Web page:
What’s the Problem With a Good Placebo?

I have a cold this week and my back hurts again. I hate being sick and I don’t suffer well, but sooner or later this is what life holds in store for each of us. It’s said there’s no avoiding death and taxes, and both are sure to go up with the spiraling cost of health care and the aging of the boomers.

More and more people are dissatisfied with health care in the United States. According to a 2009 NIH study, Americans spent $34 billion on complementary and alternative medicine (CAM), accounting for 11.2 percent of total out-of-pocket expenditures on health care. Is this wasted money? Does prayer heal? Does homeopathy work? Is acupuncture effective? Is Ayurvedic medicine really medicine at all? And what should I do about my lower back pain and stuffed up nose?

Most physicians trained in modern scientific medicine are quite skeptical of CAM and other spirituality-based healing practices, but contemporary research points increasingly to what we might call the deep semiotics of health. It seems, minimally, that hope helps to heal. And ritualized hope in groups heals more effectively.

Recognizing the Signs and Symbols of Health

Semiotics, of course, is the study of signs and symbols, but it really has nothing to do with the fictional “symbologist” character played by Tom Hanks in Dan Brown’s The Da Vinci Code. Semiotics is mostly dense philosophy and linguistics with a dash of neuroscience thrown in.

The deep semiotics of health is an attempt to recognize the signs and symbols of health and to take control over the largely unconscious processes that affect our minds-brains-bodies. The mash-up of these terms is necessary in light of contemporary science. Let me explain.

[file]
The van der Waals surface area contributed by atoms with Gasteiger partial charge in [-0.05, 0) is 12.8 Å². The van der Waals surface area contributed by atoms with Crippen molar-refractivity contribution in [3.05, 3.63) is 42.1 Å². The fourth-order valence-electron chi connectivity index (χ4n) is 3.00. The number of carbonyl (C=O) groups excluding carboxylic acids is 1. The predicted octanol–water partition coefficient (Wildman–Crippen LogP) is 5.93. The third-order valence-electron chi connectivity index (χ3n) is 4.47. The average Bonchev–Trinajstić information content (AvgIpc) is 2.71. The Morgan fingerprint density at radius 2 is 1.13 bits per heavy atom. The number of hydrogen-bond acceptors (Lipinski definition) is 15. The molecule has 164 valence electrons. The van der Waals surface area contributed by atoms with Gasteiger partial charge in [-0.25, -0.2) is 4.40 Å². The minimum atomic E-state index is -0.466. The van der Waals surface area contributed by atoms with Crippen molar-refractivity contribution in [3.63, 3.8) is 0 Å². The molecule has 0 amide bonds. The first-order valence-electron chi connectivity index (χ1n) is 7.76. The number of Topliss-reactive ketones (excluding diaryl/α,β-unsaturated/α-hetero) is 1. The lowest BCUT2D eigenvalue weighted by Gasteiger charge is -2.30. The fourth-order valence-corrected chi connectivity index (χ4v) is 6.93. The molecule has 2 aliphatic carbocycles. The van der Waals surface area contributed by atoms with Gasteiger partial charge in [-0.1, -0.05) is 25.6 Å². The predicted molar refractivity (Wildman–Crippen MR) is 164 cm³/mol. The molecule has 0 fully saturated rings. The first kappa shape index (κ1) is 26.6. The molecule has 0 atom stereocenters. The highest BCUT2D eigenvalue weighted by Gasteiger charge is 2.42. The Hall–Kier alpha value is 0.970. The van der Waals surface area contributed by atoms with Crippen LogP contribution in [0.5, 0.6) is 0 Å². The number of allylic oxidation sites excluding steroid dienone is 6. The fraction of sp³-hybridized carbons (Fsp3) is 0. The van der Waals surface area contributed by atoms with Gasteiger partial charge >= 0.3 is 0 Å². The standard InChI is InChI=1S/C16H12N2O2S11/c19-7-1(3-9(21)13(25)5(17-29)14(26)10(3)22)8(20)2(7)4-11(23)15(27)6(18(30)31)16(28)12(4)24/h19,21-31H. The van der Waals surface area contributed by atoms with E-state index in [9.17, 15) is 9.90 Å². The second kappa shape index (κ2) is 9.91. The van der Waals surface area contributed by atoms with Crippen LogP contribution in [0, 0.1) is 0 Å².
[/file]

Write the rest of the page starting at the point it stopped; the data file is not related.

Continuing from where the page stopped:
Psychosomatic effects are involved in all medical therapies, whether they are orthodox scientific or alternative healing practices. There are now several decades of placebo studies to validate this fact, including measurable biochemical responses in subjects; most notably in releasing endogenous opiates in the brain for pain relief.

To these we can add new insights about how our mental states can influence our immune systems and regulate powerful hormones in our bodies. Too much mental stress, for instance, releases cortisol in our bloodstream—a powerful steroid that, over time, weakens our immune system.

Psychosomatic effects are not really isolated in individual patients, as physicians tend to assume: a better term instead might be psycho-social somatic effects. Try saying “psycho-social somatic effects” ten times fast with a runny nose—keep the tissues handy.

Epidemiological studies and mathematical models of “social contagion” further reveal that positive and negative behaviors and attitudes, including many indicators of physical health, can travel indirectly through communities and social networks, though we don’t actually understand how this happens.

These effects only work because of complex social and cultural interactions over the course of a lifetime. Popping pills, white coats, stethoscopes, and the examination room are all symbols in the liturgy of sickness and healing. They’re reinforced from childhood with the rituals of visits to doctors and pharmacists, the act of taking pills at home, and television medical dramas from Doctor Kildare to ER. In Chinese culture, acupuncture is similarly reinforced and encoded as effective therapy. Antibiotics, and apparently also acupuncture, work regardless of your belief system—but they work better if you believe in them.


The history of medicine up until the last century was essentially the history of the placebo effect. Double-blind, randomized control trials are now the gold standard in medical research and have only been widely used for the last fifty-odd years. It is a research protocol that works especially well for pharmaceutical products where taking a pill or an injection is the intervention, but designing such studies for acupuncture, chiropractics, or even back surgery is no easy matter. Double-blind experiments have blinded researchers to the profoundly psychosocial somatic dimensions of human health.